UpWords is another fun twist on the classic Scrabble game. Aside from teaching your students spelling, it also hones their dexterity, as it involves stacking tiles on top of each other.
- Print out Scrabble tiles from online. You can also reuse the tiles from Scrabble or Bananagrams earlier on this list.
- Grab a complete set online. If constructing an entire set of Scrabble tiles is too time-consuming, you can always buy a pre-made set like this.
How to Play
- Divide your students into small groups. You can go with the standard four-person group in Scrabble, or with any group size that’s more suitable to your class.
- Explain the rules of the game. If they’ve played Scrabble before, tell them the game works the same way—except this time they can also stack tiles on top of each other. You can also read the complete UpWords rules here, and discuss them with your class in a way they can understand.
- Whoever empties their tile rack first wins. Don’t forget to reward the winner!
11. Speak and Spell
As you may have guessed from its title, this game targets not only your students’ spelling abilities but also their speaking skills.
- Use a Speak and Spell toy like this one. Younger students in particular might be delighted by it.
- Or, you can just use your own voice. Prepare a list of words to speak aloud in class. Make sure they’re progressively difficult, but still appropriate for your students’ level.
How to Play
- Say a word out loud. Then, ask your students to spell the word.
- If the first student is unable to spell the word, choose another student to spell that word. If they get it right, give them a commensurate number of points. Otherwise, move on to the next student.
- Set a time limit for the game. You don’t want to be shouting words until the class ends!
- Go over the words at the end of the class. If you’ve noticed that some words get misspelled more than others, you can go over them with your students—and perhaps do some spelling drills to ensure that these words stick.
This is a card game that can be played by kids and adults alike.
- Gather the materials to create your SpellChecked deck. Purchasing a full deck online is a faster (albeit more expensive) option, but you can always create your own. All you need are pieces of paper big enough to cut into cards, cardboard (to reinforce the pieces of paper) and printed images that are related to the vocab you want to teach.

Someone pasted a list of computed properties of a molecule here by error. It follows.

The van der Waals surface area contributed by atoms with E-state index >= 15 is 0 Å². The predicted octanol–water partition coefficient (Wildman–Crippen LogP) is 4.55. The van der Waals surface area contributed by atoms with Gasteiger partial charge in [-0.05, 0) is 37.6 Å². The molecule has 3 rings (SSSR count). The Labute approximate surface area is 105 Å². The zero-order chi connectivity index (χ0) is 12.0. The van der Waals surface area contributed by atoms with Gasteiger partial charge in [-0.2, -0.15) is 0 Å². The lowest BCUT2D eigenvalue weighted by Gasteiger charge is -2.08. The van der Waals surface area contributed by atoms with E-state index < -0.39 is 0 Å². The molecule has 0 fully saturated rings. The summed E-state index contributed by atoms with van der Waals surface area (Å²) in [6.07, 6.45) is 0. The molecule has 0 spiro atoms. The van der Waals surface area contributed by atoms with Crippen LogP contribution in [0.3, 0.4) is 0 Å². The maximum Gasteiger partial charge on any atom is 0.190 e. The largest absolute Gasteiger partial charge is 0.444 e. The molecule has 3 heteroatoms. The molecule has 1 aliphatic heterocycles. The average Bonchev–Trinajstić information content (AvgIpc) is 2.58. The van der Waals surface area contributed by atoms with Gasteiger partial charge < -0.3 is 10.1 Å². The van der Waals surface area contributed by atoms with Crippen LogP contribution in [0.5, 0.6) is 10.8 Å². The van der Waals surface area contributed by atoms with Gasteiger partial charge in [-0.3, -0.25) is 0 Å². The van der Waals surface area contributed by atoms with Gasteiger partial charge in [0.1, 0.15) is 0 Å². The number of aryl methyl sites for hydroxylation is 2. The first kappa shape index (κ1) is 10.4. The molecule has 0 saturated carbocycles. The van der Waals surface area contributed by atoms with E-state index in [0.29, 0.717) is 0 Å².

- Cut the pieces of paper into cards, and paste them onto equally-sized pieces of cardboard. On the front side of the cards, paste the image related to the vocab you’re teaching. Make sure there’s ample space above and below the image. Paste another piece of paper on the back side of the cardboard.
- Write a question related to the image on top of the image, a clue to the answer and the number of points that each type of answer merits. For example, if you have a picture of a cat, you can write “What kind of animal is this?” Then, write a clue along the lines of “It starts with the letter ‘c.'” Below the image, write something like “1 point if you name it” and “5 points if you spell it.”
- Write a multiple-choice Q&A on the back of the card. In case your students are unable to name the picture or spell it, you can help them out with a multiple-choice option on the back of the card. Write questions along the lines of “Which spelling matches the picture?” and designate a specific number of points for getting that correct, which should be higher than one but a bit lower than five. Then, give them three options. For example, for “cat,” you could write “a) kat b) cat c) caat.”
How to Play
- Bring your SpellChecked set to class. Explain the rules of the game to them. It’s pretty straightforward—just follow the rules on the cards!
- Choose any of your students who raise their hand. First, ask them to name the image. If they get that right, ask them to spell the name. If they get either or both right, give them the appropriate number of points, and write the student’s name on the board along with the number of points scored. If they get both wrong, show them the multiple-choice option, and ask them to choose from that. If they get that right, give them the corresponding points; otherwise, move on to the next student.
- Continue the game until all the cards have been used up or until class ends. The student with the most number of points wins.
As you can see, there are lots of engaging activities that help students practice spelling without going over the same boring drills. And best of all, these ESL spelling games can be adapted and changed depending on the age and level of your students.